In the last two weeks, I received two e-mails about the chants of DKE’s pledges on Old Campus. The first arrived the morning after the chanting; it included the words of the chant and a call to action to condemn them. The second, a few days later, said the News would not print that day as penance for its offensive editorial two days before.
My initial reaction upon reading the first e-mail was, “This must be a joke”; upon reading the second, several days later, “This must be the apocalypse.”
Turns out I was quite wrong on both counts. The first e-mail was serious; the second a prank. So maybe I’m a fool. But the fact that I found the second e-mail plausible, even just briefly, demonstrates how extreme the events of the days between the two e-mails were. Having seen a series of ridiculous events, I was prepared to accept the absurd as truth.
Often, in the modern world of political correctness, care for freedom of speech is thrown aside in an effort to make everyone feel happy and comfortable. In this case, the issue that worries me is not sexism, but limited speech.
This is not to condone DKE’s chant. It’s completely reasonable to call it tasteless. It’s completely reasonable to ostracize those who orchestrated it. But it is not reasonable to take administrative action against DKE, or even to call the chant “an active call for sexual violence,” as the Women’s Center initially did.
DKE has every right to say what they will. It is good for DKE to offend, and it is good for the offended to criticize them.
But when that criticism is virulent, making the chanters out to be as bad as the terrorists they criticized, it loses its credibility, as the News explained in a well-reasoned, thoughtful editorial Monday. In the hyper-sensitive world in which we live, such an editorial was courageous.
Far worse than the chant or the response, though, was the News’ “Editors’ Note” Tuesday. The note desperately hedged the previous editorial. The editorial had received criticism, and the News ran away from it.
A newspaper’s job is to report the truth, to comfort the afflicted and afflict the comforted. This paper did just that, initially. It covered the story of the chant, and its editorial pointed out that the all-too-haughty Women’s Center might be wrong too.
The effort to rescind that editorial can only be seen as an act of cowardice. God forbid that someone should be offended; the News had to clear matters up and assure the world that it, too, loves everyone who cries for social justice. Unfortunately, “social justice” has become an untouchable catchphrase, under whose protection a political agenda can crowd out any potential opposition.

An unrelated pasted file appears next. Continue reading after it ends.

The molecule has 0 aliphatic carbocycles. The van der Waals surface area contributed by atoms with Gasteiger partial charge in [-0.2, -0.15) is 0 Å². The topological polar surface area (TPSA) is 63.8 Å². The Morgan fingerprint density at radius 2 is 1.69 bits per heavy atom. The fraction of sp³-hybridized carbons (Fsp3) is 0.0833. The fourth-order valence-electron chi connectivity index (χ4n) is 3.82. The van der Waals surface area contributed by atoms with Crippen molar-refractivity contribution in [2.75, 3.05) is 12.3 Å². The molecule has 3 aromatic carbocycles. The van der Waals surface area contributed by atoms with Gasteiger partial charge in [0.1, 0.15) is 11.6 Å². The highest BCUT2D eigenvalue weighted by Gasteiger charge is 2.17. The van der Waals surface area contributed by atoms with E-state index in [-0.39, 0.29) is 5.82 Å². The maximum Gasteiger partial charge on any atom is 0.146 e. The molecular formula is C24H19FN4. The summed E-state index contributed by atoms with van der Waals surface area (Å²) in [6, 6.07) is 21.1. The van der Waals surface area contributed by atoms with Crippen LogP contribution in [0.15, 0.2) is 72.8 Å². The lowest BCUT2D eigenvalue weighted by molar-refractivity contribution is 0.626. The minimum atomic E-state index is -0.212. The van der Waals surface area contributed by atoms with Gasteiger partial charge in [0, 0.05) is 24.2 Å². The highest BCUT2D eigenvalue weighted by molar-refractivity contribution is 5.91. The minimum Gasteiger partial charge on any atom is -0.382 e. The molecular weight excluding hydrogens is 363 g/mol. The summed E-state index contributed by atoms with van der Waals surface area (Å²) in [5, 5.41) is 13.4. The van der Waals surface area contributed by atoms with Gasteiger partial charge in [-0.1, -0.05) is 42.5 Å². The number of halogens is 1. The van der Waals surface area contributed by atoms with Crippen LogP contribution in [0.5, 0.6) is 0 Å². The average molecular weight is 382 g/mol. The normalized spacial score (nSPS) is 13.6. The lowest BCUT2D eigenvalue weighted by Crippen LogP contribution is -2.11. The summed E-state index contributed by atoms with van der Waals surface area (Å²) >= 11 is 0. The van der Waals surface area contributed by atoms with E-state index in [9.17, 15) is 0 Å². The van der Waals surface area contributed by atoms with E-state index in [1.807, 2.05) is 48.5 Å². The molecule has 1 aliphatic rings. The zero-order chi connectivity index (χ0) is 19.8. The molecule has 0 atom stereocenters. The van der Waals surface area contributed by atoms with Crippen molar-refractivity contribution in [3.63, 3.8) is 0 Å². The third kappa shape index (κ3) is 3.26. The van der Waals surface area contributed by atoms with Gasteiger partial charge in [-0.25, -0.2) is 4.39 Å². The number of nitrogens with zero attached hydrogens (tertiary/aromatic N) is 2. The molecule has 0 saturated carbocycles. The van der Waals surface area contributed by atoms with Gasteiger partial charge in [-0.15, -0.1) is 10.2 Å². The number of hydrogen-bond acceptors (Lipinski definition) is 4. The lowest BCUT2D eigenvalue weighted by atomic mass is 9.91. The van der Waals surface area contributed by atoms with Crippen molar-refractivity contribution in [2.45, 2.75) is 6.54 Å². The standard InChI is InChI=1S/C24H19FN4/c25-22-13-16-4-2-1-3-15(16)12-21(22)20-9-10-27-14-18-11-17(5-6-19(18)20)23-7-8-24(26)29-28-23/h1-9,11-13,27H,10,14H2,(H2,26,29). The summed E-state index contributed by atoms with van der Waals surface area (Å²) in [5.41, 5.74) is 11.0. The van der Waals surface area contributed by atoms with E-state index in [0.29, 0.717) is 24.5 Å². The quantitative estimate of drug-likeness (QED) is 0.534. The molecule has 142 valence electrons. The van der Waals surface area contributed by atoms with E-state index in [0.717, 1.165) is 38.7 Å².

As Supreme Court Justice Oliver Wendell Holmes wrote, “The best test of truth is the power of the thought to get itself accepted in the competition of the market.” When people invoke the current mutated form of social justice found in the most extreme pockets of society, all other views become unacceptable and are chased away by fear, thus eliminating this competition of the market.
Social justice, taken to mean only what those words indicate, is, of course, an admirable goal. I’m all for equality, respect and freedom. But when the phrase and the sentiments behind it are used to disguise a crusade against anything that may offend some people, it becomes as dangerous as its enemies.
When DKE is tarred with the label of sexism, people become afraid to speak in opposition to the Women’s Center and its counterparts, lest they be labeled sexist, racist or homophobic. Unfortunately, the crusade beat the News this week too.
Newspapers should be a forum of discussion; more than perhaps any other venue, a newspaper is the site of Holmes’ marketplace of ideas. (The only possible challenger for that title, incidentally, is a university.) When that place becomes infected with fear, the contagion blocks ideas, and jokes, from entering the marketplace. Barred from the mainstream, potentially offensive ideas are forced underground and become ever more radical.
When one doctrine crowds out all others, when there is no interchange of ideas — even if those ideas may offend someone — society cannot arrive at a moderate truth. And when the truth is lost, we can confuse jokes and earnest pleas. Here’s to hoping that, in the future, all voices will be heard, and that I’ll be able to tell the pundits from the Pundits.
Julia Fisher is a sophomore in Berkeley College.